Further clarifications on UDRP procedures as explained by the WIPO Overview 3.0

Further clarifications on UDRP procedures as explained by the WIPO Overview 3.0Since the creation of the UDRP procedure at the end of 1999, practitioners of the law have expressed their desire for a memorandum summarizing the consensuses among UDRP decisions. The mainly argued legal certainty. WIPO was receptive and started publishing official Overviews. The third one version was announced on May 23, 2017 (version 3.0), replacing the previous one published in 2011(version 2.0). Thanks to this, a few significant changes are worth looking at. The drafting is still complex and some points should be examined.

1/ The consequences of the multiplication of TLDs

ICANN launched the project of  new gTLDs. The first cycle of applications was opened in January 2012. After examination, the new gTLDs were launched on the market in October 2013. A second phase of applications is announced around 2020. The possibilities of combinations of domain names have greatly increased. A company can register more precise domain names which will be more suitable to their goods and services. This raise can also make following the procedures more complexe. Until now, in practice they were ignored while appreciating the 3 criterion composing a UDRP complaint. Now, it would appear they would be of importance concerning the proof of the absence of rights or legitimate interests and the registration and use in bad faith. For example, for the domain name <hugoboss.clothing>, the panel decided that the respondent had chosen his extension in the aim of beneficiating of the reputation of the well-known brand HUGO BOSS. The extension would permit to accentuate the confusion created by respondent. In this case, respondent had no rights or legitimate interests in the domain name and had registered it and was using it in bad faith. the panel ruled in favour of a transfer. (WIPO, n°D2014-2022, Hugo Boss Trade Mark Management GmbH & Co. KG, Hugo Boss AG v. Whois Agent, Whois Privacy Protection Service, Inc. / Tiagra Investments, Christopher Murphy). The same observations are relevant for IDNs (International Domain Name) which recently developed as well. Thanks to them, a registrant can register a domain name including non latin letters or symbols. Many countries have taking the opportunity to register the extension of their country. For example, the Qatar used this possibility. The translations of these domain names are taking into account by panels while rendering their decisions in UDRP proceedings.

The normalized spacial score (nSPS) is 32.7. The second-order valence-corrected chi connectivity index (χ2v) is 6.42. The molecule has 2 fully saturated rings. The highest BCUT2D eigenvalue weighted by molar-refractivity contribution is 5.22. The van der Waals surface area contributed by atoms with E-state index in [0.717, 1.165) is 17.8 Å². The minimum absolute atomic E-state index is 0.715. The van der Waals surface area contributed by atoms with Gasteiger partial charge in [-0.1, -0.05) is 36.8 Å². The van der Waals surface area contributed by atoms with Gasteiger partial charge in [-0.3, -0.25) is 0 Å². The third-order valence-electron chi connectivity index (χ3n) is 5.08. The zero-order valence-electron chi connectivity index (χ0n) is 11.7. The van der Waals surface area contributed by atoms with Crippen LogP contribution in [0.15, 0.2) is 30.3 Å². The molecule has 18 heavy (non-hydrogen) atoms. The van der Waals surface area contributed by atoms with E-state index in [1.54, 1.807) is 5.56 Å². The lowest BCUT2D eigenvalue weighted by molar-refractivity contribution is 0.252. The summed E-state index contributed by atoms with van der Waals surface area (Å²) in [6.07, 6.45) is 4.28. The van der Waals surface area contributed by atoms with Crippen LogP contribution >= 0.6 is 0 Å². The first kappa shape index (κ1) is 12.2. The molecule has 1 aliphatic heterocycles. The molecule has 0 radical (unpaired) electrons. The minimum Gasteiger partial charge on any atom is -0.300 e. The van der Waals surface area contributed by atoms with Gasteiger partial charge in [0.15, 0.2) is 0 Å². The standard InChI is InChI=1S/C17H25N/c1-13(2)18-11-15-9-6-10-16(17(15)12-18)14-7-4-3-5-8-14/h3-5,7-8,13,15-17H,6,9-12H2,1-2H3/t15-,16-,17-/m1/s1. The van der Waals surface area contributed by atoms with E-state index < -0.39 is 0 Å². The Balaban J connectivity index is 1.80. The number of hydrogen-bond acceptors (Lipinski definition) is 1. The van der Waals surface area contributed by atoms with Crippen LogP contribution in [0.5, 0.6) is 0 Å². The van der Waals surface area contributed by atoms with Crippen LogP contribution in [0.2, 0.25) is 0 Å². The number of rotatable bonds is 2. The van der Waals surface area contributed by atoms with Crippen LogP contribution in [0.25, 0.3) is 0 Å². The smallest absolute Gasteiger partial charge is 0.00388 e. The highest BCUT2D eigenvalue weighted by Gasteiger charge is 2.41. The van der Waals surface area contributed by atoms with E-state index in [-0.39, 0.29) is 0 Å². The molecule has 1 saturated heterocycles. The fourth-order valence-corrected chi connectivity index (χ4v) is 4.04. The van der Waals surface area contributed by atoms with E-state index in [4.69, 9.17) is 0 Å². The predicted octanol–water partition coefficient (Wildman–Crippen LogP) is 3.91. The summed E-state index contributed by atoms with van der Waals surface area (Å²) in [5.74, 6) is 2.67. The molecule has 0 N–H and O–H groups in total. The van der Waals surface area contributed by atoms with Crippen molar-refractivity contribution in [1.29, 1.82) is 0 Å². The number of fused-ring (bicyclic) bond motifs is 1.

2/ The enforcement of UDRP decisions

A second issue concerns procedure. It is the first time that WIPO rises this question of the enforcement of UDRP decisions. The Overview 3.0 reminds us that the involvement of WIPO ends with the notification of the decision to parties and to the concerned registrar, the latter being subject to a contractual obligation with ICANN to execute the decision. The registrar can be liable. There are service providers that can help complainant with keeping tracks of their domain names and the enforcement of their UDRP procedures. The IPzen software can help companies.

3/ Recommendations and reminders of WIPO

Finally, WIPO warns that the Overview is destined to parties and is not mandatory for panels to follow. Panels are free to decide regarding the facts of the case in a way they believe to be fair. Concerning parties, they cannot simply copy the content of the Overview without adding any elements to their complait.

In conclusion, the new version published by WIPO brings new elements for practitioners to help them. This procedure is still complex. The drafting of a UDRP complaint requires the assistance of specialized service providers. IPzen is a cloud-based software that can assist you throughout each step of the procedure, from retrieving a domain name to drafting and filing a complaint, all the way through to enforcement.

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